Cornell Researchers Get Kids to Eat Better by Tweaking the Lunch Line

It isn't heavy handed and it doesn't involve tofu. So just how are behavioral economics shaking up the lunch line?

In an ideal lunchroom, schoolchildren would make make healthy choices—even when presented with chips, chocolate milk, and Cocoa Krispies. Nobody likes heavy-handed advice, especially when they're hungry. So Brian Wansink and David R. Just at the Cornell Center for Behavioral Economics in Child Nutrition Programs say they've found a number of low- to no-cost strategies for shaking up the lunch line, none of which involve Jamie Oliver or finger-wagging lunch ladies.

The two write in The Atlantic that they've seen dramatic results without new recipes and wihtout fancy equipment costing more than $50. Best of all, their proposed solutions "do not generate the type of reduction in lunch participation that has become the norm in schools that have taken the escarole-and-tofu approach and have eliminated the cookies and chocolate milk."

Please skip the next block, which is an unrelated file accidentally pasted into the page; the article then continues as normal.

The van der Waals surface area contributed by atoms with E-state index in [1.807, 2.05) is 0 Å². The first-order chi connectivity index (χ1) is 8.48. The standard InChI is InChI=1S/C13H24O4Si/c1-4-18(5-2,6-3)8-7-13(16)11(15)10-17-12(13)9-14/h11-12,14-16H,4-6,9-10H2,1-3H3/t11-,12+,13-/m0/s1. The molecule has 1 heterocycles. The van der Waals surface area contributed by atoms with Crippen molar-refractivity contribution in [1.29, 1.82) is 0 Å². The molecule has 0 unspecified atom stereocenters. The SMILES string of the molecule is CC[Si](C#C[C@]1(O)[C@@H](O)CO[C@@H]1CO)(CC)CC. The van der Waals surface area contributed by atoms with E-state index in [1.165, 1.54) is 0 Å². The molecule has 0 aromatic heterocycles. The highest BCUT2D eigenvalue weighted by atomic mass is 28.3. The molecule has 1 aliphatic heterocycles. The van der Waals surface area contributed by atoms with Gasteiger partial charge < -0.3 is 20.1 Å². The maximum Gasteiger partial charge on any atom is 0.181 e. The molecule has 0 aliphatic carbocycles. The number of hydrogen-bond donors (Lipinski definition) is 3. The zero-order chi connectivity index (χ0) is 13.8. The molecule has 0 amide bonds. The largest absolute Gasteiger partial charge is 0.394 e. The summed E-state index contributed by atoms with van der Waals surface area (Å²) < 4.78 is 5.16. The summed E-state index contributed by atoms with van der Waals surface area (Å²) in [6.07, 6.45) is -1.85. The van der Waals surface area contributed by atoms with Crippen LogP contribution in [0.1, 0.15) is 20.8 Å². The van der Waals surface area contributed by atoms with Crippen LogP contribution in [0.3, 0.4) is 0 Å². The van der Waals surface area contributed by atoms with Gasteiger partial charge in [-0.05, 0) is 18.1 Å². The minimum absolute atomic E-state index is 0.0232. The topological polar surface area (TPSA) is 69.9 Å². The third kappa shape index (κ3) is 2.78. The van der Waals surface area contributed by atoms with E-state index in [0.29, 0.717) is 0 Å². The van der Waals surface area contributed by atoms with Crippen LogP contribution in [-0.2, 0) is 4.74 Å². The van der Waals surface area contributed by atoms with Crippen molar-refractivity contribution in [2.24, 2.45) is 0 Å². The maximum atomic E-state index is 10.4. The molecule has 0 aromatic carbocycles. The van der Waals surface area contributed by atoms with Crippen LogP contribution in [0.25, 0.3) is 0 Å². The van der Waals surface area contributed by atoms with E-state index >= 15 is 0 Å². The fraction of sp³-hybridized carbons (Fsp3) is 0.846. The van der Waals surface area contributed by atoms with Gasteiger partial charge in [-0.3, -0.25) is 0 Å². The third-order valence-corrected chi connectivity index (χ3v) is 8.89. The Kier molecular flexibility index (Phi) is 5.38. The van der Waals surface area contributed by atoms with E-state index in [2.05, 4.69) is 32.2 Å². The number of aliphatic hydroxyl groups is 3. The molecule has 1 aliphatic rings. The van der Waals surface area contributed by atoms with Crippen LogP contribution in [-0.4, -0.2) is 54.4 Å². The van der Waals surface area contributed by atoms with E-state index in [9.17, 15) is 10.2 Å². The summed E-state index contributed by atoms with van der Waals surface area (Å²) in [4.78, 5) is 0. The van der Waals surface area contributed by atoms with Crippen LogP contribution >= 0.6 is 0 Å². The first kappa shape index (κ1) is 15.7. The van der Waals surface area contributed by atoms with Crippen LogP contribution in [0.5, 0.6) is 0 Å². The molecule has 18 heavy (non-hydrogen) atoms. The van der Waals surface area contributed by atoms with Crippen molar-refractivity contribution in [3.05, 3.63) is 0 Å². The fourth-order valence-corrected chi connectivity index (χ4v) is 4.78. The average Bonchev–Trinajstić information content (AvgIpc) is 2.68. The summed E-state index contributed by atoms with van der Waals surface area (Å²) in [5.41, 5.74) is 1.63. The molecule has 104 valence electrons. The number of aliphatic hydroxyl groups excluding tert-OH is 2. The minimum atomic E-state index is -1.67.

So what exactly are they suggesting? This infographic from The New York Times explains the ideas. A few highlights:

- Moving the chocolate milk behind the plain milk led students to buy more plain milk.

- Smaller bowls reduced the size of the average cereal serving at breakfast by 24 percent.

- Creating an express checkout line for students not buying desserts and chips doubled the sales of healthy sandwiches.

- Keeping a lid on the ice cream significantly reduced the amount of ice cream taken.

- Asking each child if they wanted a salad spurred salad sales by a third.

These changes are a lot more subtle than the baby carrot extravaganza, so the question remains: Can good foods be cleverly marketed without the glitzy ad campaign?

Illustration Joe McKendry via The New York Times.

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